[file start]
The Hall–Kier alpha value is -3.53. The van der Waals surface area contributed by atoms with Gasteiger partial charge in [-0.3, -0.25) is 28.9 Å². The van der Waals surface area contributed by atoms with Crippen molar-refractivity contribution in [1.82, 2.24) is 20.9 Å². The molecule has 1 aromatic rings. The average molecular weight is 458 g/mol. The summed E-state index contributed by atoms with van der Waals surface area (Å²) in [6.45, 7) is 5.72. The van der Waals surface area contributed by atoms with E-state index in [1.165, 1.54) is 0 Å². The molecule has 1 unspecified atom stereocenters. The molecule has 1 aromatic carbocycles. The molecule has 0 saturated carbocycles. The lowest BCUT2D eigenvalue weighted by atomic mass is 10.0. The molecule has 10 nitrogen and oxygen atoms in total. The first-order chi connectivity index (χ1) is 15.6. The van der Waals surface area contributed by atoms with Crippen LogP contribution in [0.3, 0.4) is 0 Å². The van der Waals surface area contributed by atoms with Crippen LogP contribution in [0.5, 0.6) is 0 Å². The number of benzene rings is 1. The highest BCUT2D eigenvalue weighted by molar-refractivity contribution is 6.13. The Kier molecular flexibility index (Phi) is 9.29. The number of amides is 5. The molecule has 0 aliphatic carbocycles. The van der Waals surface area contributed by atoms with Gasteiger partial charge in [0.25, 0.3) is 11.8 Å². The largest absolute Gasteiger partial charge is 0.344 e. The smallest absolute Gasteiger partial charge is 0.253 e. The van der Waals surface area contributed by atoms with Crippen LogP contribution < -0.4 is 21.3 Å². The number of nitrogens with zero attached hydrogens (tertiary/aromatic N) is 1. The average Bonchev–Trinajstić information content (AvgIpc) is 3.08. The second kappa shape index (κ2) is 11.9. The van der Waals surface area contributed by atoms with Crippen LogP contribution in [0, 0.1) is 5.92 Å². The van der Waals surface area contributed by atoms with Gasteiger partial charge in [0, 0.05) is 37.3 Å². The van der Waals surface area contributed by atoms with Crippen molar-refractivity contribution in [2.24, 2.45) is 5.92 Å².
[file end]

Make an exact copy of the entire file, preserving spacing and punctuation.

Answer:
The Hall–Kier alpha value is -3.53. The van der Waals surface area contributed by atoms with Gasteiger partial charge in [-0.3, -0.25) is 28.9 Å². The van der Waals surface area contributed by atoms with Crippen molar-refractivity contribution in [1.82, 2.24) is 20.9 Å². The molecule has 1 aromatic rings. The average molecular weight is 458 g/mol. The summed E-state index contributed by atoms with van der Waals surface area (Å²) in [6.45, 7) is 5.72. The van der Waals surface area contributed by atoms with E-state index in [1.165, 1.54) is 0 Å². The molecule has 1 unspecified atom stereocenters. The molecule has 1 aromatic carbocycles. The molecule has 0 saturated carbocycles. The lowest BCUT2D eigenvalue weighted by atomic mass is 10.0. The molecule has 10 nitrogen and oxygen atoms in total. The first-order chi connectivity index (χ1) is 15.6. The van der Waals surface area contributed by atoms with Crippen LogP contribution in [0.3, 0.4) is 0 Å². The van der Waals surface area contributed by atoms with Crippen LogP contribution in [0.5, 0.6) is 0 Å². The number of benzene rings is 1. The highest BCUT2D eigenvalue weighted by molar-refractivity contribution is 6.13. The Kier molecular flexibility index (Phi) is 9.29. The number of amides is 5. The molecule has 0 aliphatic carbocycles. The van der Waals surface area contributed by atoms with Gasteiger partial charge in [0.25, 0.3) is 11.8 Å². The largest absolute Gasteiger partial charge is 0.344 e. The smallest absolute Gasteiger partial charge is 0.253 e. The van der Waals surface area contributed by atoms with Crippen LogP contribution < -0.4 is 21.3 Å². The number of nitrogens with zero attached hydrogens (tertiary/aromatic N) is 1. The average Bonchev–Trinajstić information content (AvgIpc) is 3.08. The second kappa shape index (κ2) is 11.9. The van der Waals surface area contributed by atoms with Crippen LogP contribution in [0, 0.1) is 5.92 Å². The van der Waals surface area contributed by atoms with Gasteiger partial charge in [0, 0.05) is 37.3 Å². The van der Waals surface area contributed by atoms with Crippen molar-refractivity contribution in [2.24, 2.45) is 5.92 Å².